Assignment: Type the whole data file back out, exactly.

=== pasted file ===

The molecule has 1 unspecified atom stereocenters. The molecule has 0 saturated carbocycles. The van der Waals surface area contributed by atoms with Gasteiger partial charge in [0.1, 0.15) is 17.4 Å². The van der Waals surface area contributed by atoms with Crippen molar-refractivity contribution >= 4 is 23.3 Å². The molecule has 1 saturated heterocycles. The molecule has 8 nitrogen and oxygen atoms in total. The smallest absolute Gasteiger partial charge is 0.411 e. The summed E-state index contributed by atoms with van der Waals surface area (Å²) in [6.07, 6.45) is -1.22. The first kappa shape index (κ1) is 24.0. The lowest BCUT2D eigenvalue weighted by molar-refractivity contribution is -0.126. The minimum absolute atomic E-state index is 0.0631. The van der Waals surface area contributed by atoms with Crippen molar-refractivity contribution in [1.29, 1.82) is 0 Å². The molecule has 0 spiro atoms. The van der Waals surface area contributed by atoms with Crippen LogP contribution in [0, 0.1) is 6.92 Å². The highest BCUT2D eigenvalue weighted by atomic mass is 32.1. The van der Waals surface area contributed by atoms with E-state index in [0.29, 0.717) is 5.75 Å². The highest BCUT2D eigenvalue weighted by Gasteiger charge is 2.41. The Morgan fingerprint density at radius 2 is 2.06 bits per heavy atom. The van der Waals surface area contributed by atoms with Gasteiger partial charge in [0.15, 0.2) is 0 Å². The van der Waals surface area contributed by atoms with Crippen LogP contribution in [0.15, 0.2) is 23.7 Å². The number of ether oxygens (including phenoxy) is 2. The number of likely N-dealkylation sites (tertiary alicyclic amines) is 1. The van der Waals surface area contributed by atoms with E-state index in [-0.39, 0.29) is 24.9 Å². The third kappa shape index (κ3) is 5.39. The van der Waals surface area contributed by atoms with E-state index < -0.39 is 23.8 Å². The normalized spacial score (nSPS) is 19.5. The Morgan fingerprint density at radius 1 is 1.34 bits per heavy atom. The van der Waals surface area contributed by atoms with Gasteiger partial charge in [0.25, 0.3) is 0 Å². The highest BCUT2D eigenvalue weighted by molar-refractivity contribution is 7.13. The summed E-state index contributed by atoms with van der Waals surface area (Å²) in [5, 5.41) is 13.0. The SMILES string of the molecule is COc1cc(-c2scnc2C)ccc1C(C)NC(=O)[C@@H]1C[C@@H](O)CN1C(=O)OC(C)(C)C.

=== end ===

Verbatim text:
The molecule has 1 unspecified atom stereocenters. The molecule has 0 saturated carbocycles. The van der Waals surface area contributed by atoms with Gasteiger partial charge in [0.1, 0.15) is 17.4 Å². The van der Waals surface area contributed by atoms with Crippen molar-refractivity contribution >= 4 is 23.3 Å². The molecule has 1 saturated heterocycles. The molecule has 8 nitrogen and oxygen atoms in total. The smallest absolute Gasteiger partial charge is 0.411 e. The summed E-state index contributed by atoms with van der Waals surface area (Å²) in [6.07, 6.45) is -1.22. The first kappa shape index (κ1) is 24.0. The lowest BCUT2D eigenvalue weighted by molar-refractivity contribution is -0.126. The minimum absolute atomic E-state index is 0.0631. The van der Waals surface area contributed by atoms with Crippen molar-refractivity contribution in [1.29, 1.82) is 0 Å². The molecule has 0 spiro atoms. The van der Waals surface area contributed by atoms with Crippen LogP contribution in [0, 0.1) is 6.92 Å². The highest BCUT2D eigenvalue weighted by atomic mass is 32.1. The van der Waals surface area contributed by atoms with E-state index in [0.29, 0.717) is 5.75 Å². The highest BCUT2D eigenvalue weighted by Gasteiger charge is 2.41. The Morgan fingerprint density at radius 2 is 2.06 bits per heavy atom. The van der Waals surface area contributed by atoms with Gasteiger partial charge in [0.15, 0.2) is 0 Å². The van der Waals surface area contributed by atoms with Crippen LogP contribution in [0.15, 0.2) is 23.7 Å². The number of ether oxygens (including phenoxy) is 2. The number of likely N-dealkylation sites (tertiary alicyclic amines) is 1. The van der Waals surface area contributed by atoms with E-state index in [-0.39, 0.29) is 24.9 Å². The third kappa shape index (κ3) is 5.39. The van der Waals surface area contributed by atoms with E-state index < -0.39 is 23.8 Å². The normalized spacial score (nSPS) is 19.5. The Morgan fingerprint density at radius 1 is 1.34 bits per heavy atom. The van der Waals surface area contributed by atoms with Gasteiger partial charge in [0.25, 0.3) is 0 Å². The highest BCUT2D eigenvalue weighted by molar-refractivity contribution is 7.13. The summed E-state index contributed by atoms with van der Waals surface area (Å²) in [5, 5.41) is 13.0. The SMILES string of the molecule is COc1cc(-c2scnc2C)ccc1C(C)NC(=O)[C@@H]1C[C@@H](O)CN1C(=O)OC(C)(C)C.